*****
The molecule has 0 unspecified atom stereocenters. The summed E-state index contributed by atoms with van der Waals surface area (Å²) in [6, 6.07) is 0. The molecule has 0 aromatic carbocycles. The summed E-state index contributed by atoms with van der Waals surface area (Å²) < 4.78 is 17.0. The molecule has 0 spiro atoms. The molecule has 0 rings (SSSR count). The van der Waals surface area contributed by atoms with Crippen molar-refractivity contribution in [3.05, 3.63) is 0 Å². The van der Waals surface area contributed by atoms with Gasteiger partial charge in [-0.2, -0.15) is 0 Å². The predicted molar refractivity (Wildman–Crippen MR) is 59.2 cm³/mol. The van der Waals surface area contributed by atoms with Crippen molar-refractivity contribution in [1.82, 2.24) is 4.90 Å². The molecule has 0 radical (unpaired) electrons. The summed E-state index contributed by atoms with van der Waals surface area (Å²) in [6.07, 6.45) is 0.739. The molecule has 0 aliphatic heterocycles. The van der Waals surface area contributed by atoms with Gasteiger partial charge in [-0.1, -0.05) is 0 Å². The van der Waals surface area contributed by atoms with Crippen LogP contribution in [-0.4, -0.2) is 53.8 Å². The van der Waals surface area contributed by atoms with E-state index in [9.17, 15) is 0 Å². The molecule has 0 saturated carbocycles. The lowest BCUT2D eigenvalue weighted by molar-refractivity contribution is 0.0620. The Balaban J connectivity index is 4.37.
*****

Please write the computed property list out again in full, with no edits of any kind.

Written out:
The molecule has 0 unspecified atom stereocenters. The summed E-state index contributed by atoms with van der Waals surface area (Å²) in [6, 6.07) is 0. The molecule has 0 aromatic carbocycles. The summed E-state index contributed by atoms with van der Waals surface area (Å²) < 4.78 is 17.0. The molecule has 0 spiro atoms. The molecule has 0 rings (SSSR count). The van der Waals surface area contributed by atoms with Crippen molar-refractivity contribution in [3.05, 3.63) is 0 Å². The van der Waals surface area contributed by atoms with Gasteiger partial charge in [-0.2, -0.15) is 0 Å². The predicted molar refractivity (Wildman–Crippen MR) is 59.2 cm³/mol. The van der Waals surface area contributed by atoms with Crippen molar-refractivity contribution in [1.82, 2.24) is 4.90 Å². The molecule has 0 radical (unpaired) electrons. The summed E-state index contributed by atoms with van der Waals surface area (Å²) in [6.07, 6.45) is 0.739. The molecule has 0 aliphatic heterocycles. The van der Waals surface area contributed by atoms with Gasteiger partial charge in [-0.1, -0.05) is 0 Å². The van der Waals surface area contributed by atoms with Crippen LogP contribution in [-0.4, -0.2) is 53.8 Å². The van der Waals surface area contributed by atoms with E-state index in [9.17, 15) is 0 Å². The molecule has 0 saturated carbocycles. The lowest BCUT2D eigenvalue weighted by molar-refractivity contribution is 0.0620. The Balaban J connectivity index is 4.37.